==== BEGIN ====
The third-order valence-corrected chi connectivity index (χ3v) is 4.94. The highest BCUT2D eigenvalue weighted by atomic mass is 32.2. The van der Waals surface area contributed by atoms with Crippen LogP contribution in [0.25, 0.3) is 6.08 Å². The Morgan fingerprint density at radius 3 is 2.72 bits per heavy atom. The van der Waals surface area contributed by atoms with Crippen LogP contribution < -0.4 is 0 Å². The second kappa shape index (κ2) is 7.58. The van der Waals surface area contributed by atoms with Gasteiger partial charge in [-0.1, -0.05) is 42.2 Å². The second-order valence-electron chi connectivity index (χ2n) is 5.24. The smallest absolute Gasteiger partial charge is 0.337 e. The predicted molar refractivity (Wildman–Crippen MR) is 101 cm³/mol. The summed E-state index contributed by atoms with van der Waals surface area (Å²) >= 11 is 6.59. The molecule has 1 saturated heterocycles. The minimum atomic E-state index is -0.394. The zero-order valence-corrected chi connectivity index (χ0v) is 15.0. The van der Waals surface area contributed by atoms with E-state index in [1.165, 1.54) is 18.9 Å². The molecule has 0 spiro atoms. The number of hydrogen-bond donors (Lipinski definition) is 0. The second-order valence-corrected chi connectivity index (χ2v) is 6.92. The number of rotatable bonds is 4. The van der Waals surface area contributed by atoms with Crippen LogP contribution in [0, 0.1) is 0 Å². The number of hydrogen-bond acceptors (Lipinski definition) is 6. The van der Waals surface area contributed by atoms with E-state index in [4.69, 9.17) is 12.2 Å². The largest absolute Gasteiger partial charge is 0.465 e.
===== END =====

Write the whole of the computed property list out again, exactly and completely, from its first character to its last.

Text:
The third-order valence-corrected chi connectivity index (χ3v) is 4.94. The highest BCUT2D eigenvalue weighted by atomic mass is 32.2. The van der Waals surface area contributed by atoms with Crippen LogP contribution in [0.25, 0.3) is 6.08 Å². The Morgan fingerprint density at radius 3 is 2.72 bits per heavy atom. The van der Waals surface area contributed by atoms with Crippen LogP contribution < -0.4 is 0 Å². The second kappa shape index (κ2) is 7.58. The van der Waals surface area contributed by atoms with Gasteiger partial charge in [-0.1, -0.05) is 42.2 Å². The second-order valence-electron chi connectivity index (χ2n) is 5.24. The smallest absolute Gasteiger partial charge is 0.337 e. The predicted molar refractivity (Wildman–Crippen MR) is 101 cm³/mol. The summed E-state index contributed by atoms with van der Waals surface area (Å²) >= 11 is 6.59. The molecule has 1 saturated heterocycles. The minimum atomic E-state index is -0.394. The zero-order valence-corrected chi connectivity index (χ0v) is 15.0. The van der Waals surface area contributed by atoms with E-state index in [1.165, 1.54) is 18.9 Å². The molecule has 0 spiro atoms. The number of hydrogen-bond donors (Lipinski definition) is 0. The second-order valence-corrected chi connectivity index (χ2v) is 6.92. The number of rotatable bonds is 4. The van der Waals surface area contributed by atoms with Crippen LogP contribution in [0, 0.1) is 0 Å². The number of hydrogen-bond acceptors (Lipinski definition) is 6. The van der Waals surface area contributed by atoms with E-state index in [4.69, 9.17) is 12.2 Å². The largest absolute Gasteiger partial charge is 0.465 e.